The Southwestern Historical Quarterly, Volume 27, July 1923 - April, 1924 Page: 277
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The Expedition of Pinfilo de Narvdez
Those Indians in whose company these few Christians were,
became tired of giving them food,1 and sent five of them forward
to other Indians, that they said were on another ancon2 six leagues
forward. They went there, and three remained there much time.
They were Alonso del Castillo, Pedro de Valdivieso, cousin of
AndrBs Dorantes, and another who was named Diego de Huelva.
Two went down more to the coast, and there they died of hunger,
because Dorantes said that he found their bodies, while going
about there seeking help, with another Christian, his cousin, who
was named Diego Dorantes.3
There remained in that ranch these two gentlemen, and the
or Governor with license and authority to go somewhere, as promised in
his capitulacion with those who from ignorance will accompany him with
their persons and goods, attracted by his false heraldry.
"Once dispatched from Court, he comes to Sevilla with less money than
he likes, and sends out for the one part, a drummer, and a friar or two
and some priests, who adhere to him at once, under color of conversion of
the Indians, and turn the minds of others to go by promising riches of
which they know nothing, while the captain, with bills of exchange, buys
old and worn out ships which have arrived there through the mercy of
God and by force of double pumping, which are not only unfit to return,
but are unfit to go to New Castille, to account for the cargo that they
brought. And for the other part, a young man who acts as his Secretary
(and knows not what a secret is), with other flatterers and crafty follow-
ers of the captain, chosen because they know how to scheme, and to talk
the poor volunteers into doing two things-lending the captain their money
on the vain hopes they are promised, in the belief that they are receiving
for it a bill of exchange, and thus the poor volunteer gives the little money
that remains to him, and if this snare is well handled, he will sell his cape
and his coat, and go in his shirt, because he thinks that when he comes to
the tropics he will arrive well dressed, and may await, as a favor, for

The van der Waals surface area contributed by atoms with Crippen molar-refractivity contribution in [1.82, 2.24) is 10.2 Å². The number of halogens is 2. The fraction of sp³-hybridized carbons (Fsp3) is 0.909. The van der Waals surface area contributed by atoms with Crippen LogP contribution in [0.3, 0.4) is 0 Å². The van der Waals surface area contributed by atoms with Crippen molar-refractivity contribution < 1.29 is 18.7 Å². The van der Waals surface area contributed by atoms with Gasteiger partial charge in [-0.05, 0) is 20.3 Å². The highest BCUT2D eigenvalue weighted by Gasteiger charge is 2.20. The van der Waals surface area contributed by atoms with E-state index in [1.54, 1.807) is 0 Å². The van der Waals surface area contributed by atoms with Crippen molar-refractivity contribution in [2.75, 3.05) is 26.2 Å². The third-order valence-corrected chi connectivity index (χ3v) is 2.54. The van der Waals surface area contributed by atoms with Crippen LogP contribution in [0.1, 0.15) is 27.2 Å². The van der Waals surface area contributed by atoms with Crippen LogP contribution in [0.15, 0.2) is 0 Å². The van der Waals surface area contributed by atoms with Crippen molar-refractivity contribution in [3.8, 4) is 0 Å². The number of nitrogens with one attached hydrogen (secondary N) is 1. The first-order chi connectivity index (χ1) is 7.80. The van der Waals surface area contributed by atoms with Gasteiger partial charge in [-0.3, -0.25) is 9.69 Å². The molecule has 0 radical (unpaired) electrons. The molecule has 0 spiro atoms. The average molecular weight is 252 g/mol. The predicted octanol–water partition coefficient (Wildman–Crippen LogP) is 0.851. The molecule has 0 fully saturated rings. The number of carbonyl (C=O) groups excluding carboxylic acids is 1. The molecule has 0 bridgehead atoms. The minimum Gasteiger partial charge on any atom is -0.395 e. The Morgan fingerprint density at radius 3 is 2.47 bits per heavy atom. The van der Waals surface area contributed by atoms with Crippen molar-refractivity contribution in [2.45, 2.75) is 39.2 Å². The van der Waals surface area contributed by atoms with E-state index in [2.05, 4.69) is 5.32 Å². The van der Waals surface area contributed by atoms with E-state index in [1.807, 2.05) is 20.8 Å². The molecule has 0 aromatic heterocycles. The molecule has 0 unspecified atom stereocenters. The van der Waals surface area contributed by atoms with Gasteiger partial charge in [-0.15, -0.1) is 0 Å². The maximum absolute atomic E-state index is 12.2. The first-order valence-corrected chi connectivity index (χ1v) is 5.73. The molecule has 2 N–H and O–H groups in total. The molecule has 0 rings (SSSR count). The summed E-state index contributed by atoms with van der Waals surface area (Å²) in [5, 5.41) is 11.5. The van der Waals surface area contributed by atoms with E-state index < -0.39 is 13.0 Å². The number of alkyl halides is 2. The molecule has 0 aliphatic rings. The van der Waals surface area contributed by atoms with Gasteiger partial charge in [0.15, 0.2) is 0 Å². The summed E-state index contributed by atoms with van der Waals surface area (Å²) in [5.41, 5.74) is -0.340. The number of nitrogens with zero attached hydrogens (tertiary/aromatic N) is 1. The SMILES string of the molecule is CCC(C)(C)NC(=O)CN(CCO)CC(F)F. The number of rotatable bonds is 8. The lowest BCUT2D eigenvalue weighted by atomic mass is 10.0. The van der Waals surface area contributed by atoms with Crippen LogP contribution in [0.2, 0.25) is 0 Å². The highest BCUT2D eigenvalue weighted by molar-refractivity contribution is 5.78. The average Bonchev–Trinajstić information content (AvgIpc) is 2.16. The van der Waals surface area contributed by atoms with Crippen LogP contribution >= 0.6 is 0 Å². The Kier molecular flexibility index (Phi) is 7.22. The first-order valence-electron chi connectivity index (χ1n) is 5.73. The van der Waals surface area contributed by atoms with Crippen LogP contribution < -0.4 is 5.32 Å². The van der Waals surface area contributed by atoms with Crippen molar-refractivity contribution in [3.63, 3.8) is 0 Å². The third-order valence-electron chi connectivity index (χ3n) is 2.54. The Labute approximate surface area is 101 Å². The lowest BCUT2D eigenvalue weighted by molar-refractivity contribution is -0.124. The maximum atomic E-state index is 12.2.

what has been promised him.
"The other thing is that each ten volunteers, more or less, shall obligate
themselves jointly to pay, at a certain time, ten or twelve ducats or gold
pesos each for their food and passage to where they are going, which food
is such as can only be described by those who have returned to Spain,
after being thus deceived (who are few) because, since the voyage is long
and life is short, and the occasions innumerable for losing it, most of
those who come here come to stay, and do not return to their country,
but alter the ideas they formed in Spain, since now they know, and as they
would have known before had they read these histories from their begin-
ning, and as you will read in what I have yet to say, if you care to be
informed for your own knowledge and that of others."
1Oviedo: "As happens in every place that guests are detained longer
than the host wishes, and especially where they are neither desired nor
2Aransas Pass. THE QUARTERLY, XXII, 133.
8Smith erroneously translates this passage so as to make it appear that
Diego Dorantes was one of the two who died of hunger. (Hodge, 69.)
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Texas State Historical Association. The Southwestern Historical Quarterly, Volume 27, July 1923 - April, 1924, periodical, 1924; Austin, Texas. (texashistory.unt.edu/ark:/67531/metapth101086/m1/283/: accessed April 27, 2017), University of North Texas Libraries, The Portal to Texas History, texashistory.unt.edu; crediting Texas State Historical Association.